I see that you’ve been to Comic-Con. Do you ever go to any events as the characters you’ve portrayed?

I’ve gone to ‘Cons before where you do autograph signings and Q&As. It’s pretty amazing as a whole. I love to do conventions from time to time, if I’m not doing a TV show or movie. I love the idea of someone calling, going, “Hey do you want to go to come do this convention.” I say, “What’s it about?”  “So, we are going to pay you to fly out and have a good time, have fun with people with people that love the exact same thing that you do.”

What’s the downside of that?

The fun part is also for me, being a fan of the older actors that I grew up loving, having them at these ‘Cons, and being able to hang out and hear their stories. It’s funny.

There was one point last year, I’m in a limousine with Robert Englund who played Freddy Krueger and Lance Henriksen [“Aliens”] and they were giving me relationship advice. I’m like, if 12-year old Derek knew this was going to happen I would have A) Never believed it and B) I would have lost my mind at the time. So cool, so freakin’ cool.

I know we are kind of jumping around a bit; we’ve touched on a few things, but let’s dig into the Halo series and what you’ve been a part of. What did you know about Halo before taking on the role?

[Jokingly] What do I know about Halo? I know I’ve spent many hours back in the day when we had LAN parties at friends’ houses, yelling and cursing at each other about who was better. No, I’ve been playing the series since the first released. It was a treat to get the phone call, to go “Hey, your name was mentioned, would you be interested in doing this new thing we want to do with Halo 4?” “Yep, that’d be great!”

So, which game in the series is your favorite and why?

So far I’ve been playing part four — I’m digging 4. I like the loadouts, its customizable loadouts. The gameplay is smooth, the new maps, so probably 4 out of the entire series.

So your character [Gek] has quite a few weapons. His character is known to carry the Storm Rifle and Type-51 Carbine. Speaking in terms of video games and violence, what is your take on some of the most recent events? Do you feel like Halo 4 being a bigger game can be influential to a younger audience to a certain extent?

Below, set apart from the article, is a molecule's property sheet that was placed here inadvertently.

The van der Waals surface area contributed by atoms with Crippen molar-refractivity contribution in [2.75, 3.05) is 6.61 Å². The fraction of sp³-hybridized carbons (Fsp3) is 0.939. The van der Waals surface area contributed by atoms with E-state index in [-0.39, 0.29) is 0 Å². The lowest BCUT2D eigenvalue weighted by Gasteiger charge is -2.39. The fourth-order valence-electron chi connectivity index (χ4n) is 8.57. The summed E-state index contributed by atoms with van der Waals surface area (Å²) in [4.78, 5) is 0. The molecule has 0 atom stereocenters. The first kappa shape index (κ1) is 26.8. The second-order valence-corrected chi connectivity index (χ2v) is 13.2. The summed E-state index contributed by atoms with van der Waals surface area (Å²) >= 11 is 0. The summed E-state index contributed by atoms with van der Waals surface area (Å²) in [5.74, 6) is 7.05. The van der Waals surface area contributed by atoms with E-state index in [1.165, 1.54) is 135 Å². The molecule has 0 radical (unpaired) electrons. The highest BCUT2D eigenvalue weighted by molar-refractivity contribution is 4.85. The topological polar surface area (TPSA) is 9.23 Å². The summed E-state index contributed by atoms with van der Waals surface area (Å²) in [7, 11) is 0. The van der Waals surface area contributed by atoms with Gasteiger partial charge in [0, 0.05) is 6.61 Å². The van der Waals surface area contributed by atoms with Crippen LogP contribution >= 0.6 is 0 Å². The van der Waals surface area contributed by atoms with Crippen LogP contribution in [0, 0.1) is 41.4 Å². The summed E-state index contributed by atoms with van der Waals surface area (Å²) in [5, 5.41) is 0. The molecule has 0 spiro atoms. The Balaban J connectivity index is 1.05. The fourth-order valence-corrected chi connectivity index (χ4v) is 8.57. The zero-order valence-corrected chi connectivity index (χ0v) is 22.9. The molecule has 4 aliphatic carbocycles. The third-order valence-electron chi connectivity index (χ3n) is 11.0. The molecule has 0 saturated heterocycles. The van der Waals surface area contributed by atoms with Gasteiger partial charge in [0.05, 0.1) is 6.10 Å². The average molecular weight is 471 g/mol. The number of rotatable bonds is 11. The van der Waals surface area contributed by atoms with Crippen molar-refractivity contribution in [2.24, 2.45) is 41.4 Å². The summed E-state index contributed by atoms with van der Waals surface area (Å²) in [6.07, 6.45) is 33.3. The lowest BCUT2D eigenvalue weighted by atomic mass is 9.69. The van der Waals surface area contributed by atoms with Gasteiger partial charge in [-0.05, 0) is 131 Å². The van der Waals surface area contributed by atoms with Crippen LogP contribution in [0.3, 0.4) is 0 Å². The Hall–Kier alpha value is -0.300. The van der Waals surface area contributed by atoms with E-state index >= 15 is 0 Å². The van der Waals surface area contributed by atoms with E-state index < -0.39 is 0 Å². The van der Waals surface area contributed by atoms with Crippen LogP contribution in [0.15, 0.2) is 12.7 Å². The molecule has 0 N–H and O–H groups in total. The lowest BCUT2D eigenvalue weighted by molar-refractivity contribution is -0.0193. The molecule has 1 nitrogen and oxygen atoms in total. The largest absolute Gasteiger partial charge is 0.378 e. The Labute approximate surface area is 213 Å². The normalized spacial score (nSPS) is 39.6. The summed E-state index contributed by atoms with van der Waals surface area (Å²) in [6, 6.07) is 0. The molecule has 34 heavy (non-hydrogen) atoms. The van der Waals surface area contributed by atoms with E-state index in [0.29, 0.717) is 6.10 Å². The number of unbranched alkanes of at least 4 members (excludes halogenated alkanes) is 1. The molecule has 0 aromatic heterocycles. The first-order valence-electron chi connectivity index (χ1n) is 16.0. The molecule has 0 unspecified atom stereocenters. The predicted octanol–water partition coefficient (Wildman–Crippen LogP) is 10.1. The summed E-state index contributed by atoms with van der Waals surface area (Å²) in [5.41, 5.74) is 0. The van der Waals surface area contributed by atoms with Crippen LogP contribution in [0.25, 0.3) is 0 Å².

For things like [violence and videogames] it’s on an individual basis. When someone is mentally unhealthy, it is, pure that, they are mentally unhealthy. I don’t think everyone should be put in the same category if someone decides to say that the influence of a story or a video game, or the influence of the two made them do harm to others.

People need to take responsibilities of their own actions, and not try to scapegoat them by saying any ties of the media are the cause of that [violence] as it’s not the case, in my opinion. 

Have you been impacted personally in your job because of this?

Not so much personal. I know they change certain things in films to reflect whatever tragedies have occurred. But personally, I have not.

Our website is GAMINGtruth.com and we try to present the utmost “truth” about video games or whatever it may be that we are writing about. What is your gaming truth, if you could convey one message that is the most honest truth about the industry you work in, or something that you believe personally, what would you say that is?

I think I’m the champion of being quiet in the movie theater. It drives me crazy. I can’t tell you how many times that I go to a movie theater and I have to get up. “I’ll go over and I’m like, “Can you guys please stop talking?” “It drives me crazy that people don’t have respect for other people, and we’re here to have a group story. It’s our modern tribe, we’re listening to it taking place on screen.”

My truth: “Shut up in movie theaters!” [Jokingly] You don’t know what angry, bald white guy is sitting next to you with anger issues.

A big thanks to Derek Mears for spending time out of his day to talk with us. To catch Derek online, follow him on his official twitter page, check out his IMDB information, or simply go see “Hansel and Gretel Witch Hunters” releasing Jan. 25. For big time horror buffs, he also noted its heavy use of makeup special effects vs. CG inclusions.

I asked Derek one last thing towards the end of the interview, and that was to describe “Hansel and Gretel Witch Hunters.” This is what he had to say:

“What evil dead is to horror, Hansel and Gretel Witch Hunters is to action fantasy–with a huge horror element.”

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About the Author

I am Greg, aka LaWiiG. Thanks for coming to take a look around! Retro is the way to go! Do yourself a favor and show love by playing retro games.